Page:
Including the water used to grow food, each American consumes more than 300 gallons of water weekly. Recently, California placed a mandatory reduction of 25 percent on urban water use.

Increased Food Prices

Some food prices have increased over 25 percent. The cost of increases of some goods has been dramatic such as with berries, grapes, broccoli and other fresh fruits and vegetables.

National Impact

California grows more than 99 percent of America’s artichokes, walnuts, kiwis, plums, celery and garlic. Retailers have been trying to find sources for these products outside the U.S. while other regions of the country have begun to intensify their own fruit and vegetable production sectors.


Flag of Brazil

200 million

GDP (nominal)
$2.25 trillion

GDP (per capita)

Low Water Levels

Four million people are effected by rolling blackouts because drought has reduced the amount of water available for hydroelectric power. As of early 2015, the Cantareira Reservoir system, which serves nine million people, was at just five percent capacity.

Coffee Production

Brazil produces about one third of the world’s coffee and employs three and a half million people in the trade. Coffee production is down 15 percent and prices have increased of 50 percent.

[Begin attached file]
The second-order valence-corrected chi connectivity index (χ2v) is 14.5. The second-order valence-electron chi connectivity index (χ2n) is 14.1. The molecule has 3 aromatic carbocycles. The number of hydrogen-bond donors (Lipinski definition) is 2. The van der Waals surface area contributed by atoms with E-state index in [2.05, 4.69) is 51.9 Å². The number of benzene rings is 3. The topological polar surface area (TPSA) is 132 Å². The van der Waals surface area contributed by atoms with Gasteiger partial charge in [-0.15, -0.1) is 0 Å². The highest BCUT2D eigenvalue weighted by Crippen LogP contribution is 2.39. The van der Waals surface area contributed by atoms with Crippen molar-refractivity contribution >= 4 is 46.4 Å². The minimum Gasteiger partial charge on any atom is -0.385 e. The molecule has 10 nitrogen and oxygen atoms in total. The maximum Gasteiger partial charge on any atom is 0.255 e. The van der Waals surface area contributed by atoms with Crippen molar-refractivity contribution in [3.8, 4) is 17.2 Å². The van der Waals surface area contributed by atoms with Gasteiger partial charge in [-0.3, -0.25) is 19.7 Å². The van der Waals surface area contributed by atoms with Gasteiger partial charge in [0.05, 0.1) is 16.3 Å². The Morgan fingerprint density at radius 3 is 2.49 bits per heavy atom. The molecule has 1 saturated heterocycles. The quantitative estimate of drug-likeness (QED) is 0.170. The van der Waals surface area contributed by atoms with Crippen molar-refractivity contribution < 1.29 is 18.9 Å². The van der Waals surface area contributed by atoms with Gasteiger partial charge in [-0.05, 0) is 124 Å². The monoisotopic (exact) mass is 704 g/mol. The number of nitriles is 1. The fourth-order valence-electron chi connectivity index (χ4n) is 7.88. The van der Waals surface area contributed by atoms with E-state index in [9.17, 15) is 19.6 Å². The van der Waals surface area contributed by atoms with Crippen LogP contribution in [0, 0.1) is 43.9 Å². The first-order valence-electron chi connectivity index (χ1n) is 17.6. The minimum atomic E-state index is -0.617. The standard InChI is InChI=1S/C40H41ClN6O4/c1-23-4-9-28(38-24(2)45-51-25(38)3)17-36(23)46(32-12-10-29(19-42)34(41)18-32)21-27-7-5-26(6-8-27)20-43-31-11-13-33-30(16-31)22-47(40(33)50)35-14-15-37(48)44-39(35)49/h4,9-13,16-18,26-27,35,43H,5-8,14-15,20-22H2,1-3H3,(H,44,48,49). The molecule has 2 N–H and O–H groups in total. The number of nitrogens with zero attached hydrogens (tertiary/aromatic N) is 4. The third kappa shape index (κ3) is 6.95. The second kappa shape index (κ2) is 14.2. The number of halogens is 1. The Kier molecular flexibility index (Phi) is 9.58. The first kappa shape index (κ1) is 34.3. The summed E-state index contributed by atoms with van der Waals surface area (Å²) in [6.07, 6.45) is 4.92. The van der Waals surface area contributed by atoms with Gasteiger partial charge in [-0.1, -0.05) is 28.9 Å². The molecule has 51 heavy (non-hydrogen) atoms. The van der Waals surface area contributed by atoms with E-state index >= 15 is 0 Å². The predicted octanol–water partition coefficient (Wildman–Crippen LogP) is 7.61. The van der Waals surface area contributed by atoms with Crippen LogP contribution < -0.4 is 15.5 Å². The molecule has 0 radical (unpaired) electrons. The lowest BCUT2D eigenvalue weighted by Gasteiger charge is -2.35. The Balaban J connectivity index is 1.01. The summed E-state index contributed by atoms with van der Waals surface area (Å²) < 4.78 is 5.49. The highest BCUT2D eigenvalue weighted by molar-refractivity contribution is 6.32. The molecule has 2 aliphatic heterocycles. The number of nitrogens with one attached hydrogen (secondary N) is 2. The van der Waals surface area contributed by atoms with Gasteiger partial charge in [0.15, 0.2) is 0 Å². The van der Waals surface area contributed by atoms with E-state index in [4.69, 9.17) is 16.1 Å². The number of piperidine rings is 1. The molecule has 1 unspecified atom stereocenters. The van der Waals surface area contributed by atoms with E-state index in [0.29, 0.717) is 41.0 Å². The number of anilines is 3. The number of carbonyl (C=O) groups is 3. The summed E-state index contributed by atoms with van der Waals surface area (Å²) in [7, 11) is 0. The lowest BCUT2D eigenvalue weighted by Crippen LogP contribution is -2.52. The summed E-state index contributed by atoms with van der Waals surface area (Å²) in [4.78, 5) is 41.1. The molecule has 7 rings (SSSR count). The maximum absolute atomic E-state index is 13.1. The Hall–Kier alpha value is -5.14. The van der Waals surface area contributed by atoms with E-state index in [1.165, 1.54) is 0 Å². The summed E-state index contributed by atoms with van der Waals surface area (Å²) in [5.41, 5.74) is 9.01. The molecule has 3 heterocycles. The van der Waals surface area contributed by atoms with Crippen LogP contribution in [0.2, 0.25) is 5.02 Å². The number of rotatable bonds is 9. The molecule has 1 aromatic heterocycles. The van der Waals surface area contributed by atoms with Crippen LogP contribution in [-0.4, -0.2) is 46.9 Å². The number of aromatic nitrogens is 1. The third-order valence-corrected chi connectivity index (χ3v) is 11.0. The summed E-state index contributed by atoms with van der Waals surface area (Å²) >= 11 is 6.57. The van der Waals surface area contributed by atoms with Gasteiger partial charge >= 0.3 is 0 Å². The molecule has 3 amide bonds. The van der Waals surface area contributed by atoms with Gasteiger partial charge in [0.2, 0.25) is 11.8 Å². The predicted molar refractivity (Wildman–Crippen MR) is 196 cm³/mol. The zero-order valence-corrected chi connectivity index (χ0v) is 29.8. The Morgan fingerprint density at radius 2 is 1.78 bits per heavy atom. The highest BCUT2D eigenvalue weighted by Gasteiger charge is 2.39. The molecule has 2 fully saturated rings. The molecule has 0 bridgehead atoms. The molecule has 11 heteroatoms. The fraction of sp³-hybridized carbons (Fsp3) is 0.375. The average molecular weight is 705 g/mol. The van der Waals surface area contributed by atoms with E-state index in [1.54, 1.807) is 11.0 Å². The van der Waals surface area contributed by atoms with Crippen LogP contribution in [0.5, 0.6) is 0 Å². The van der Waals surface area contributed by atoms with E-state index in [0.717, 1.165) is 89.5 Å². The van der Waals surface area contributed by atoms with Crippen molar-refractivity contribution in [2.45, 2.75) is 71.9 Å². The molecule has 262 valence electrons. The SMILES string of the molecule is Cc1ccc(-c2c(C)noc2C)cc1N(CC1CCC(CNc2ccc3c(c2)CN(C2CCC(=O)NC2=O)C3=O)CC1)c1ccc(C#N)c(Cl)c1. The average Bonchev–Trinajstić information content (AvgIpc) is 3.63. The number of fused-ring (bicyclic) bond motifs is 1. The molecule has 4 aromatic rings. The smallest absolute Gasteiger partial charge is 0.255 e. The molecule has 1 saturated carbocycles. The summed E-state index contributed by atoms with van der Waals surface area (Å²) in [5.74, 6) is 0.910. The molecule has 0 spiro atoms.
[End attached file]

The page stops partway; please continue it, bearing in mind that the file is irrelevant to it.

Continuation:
Substandard Infrastructure

Thirty-seven percent of Brazil’s urban water supply is lost due to leaky, broken pipes. The Amazon has lost 763,000 km2 of forest in the last 20 years—about twice the size of Japan. This deforestation has interrupted Brazil’s “aerial rivers,” the weather patterns that carry water throughout the country.


Flag of Pakistan

182 million

GDP (nominal)
$232.3 billion

GDP (per capita)

Nowhere Else to Go

During each of the last three major droughts, 90 percent of Pakistan was affected. Up to 60 percent of the country was classified as having a severe or extreme drought.

Net Exporter to Net Importer

Forty-five percent of Pakistan’s labor force works in agriculture. According to projections, Pakistan’s net cereal production will be 20 million tons less in 2050 than it was in 2010.

Malnutrition and Starvation

Seventy-two percent of Pakistani households are food insecure. During the last drought, one hundred and thirty-two children died in three months in the country’s southern Sindh province. The deaths were attributed to the government’s lack of resources.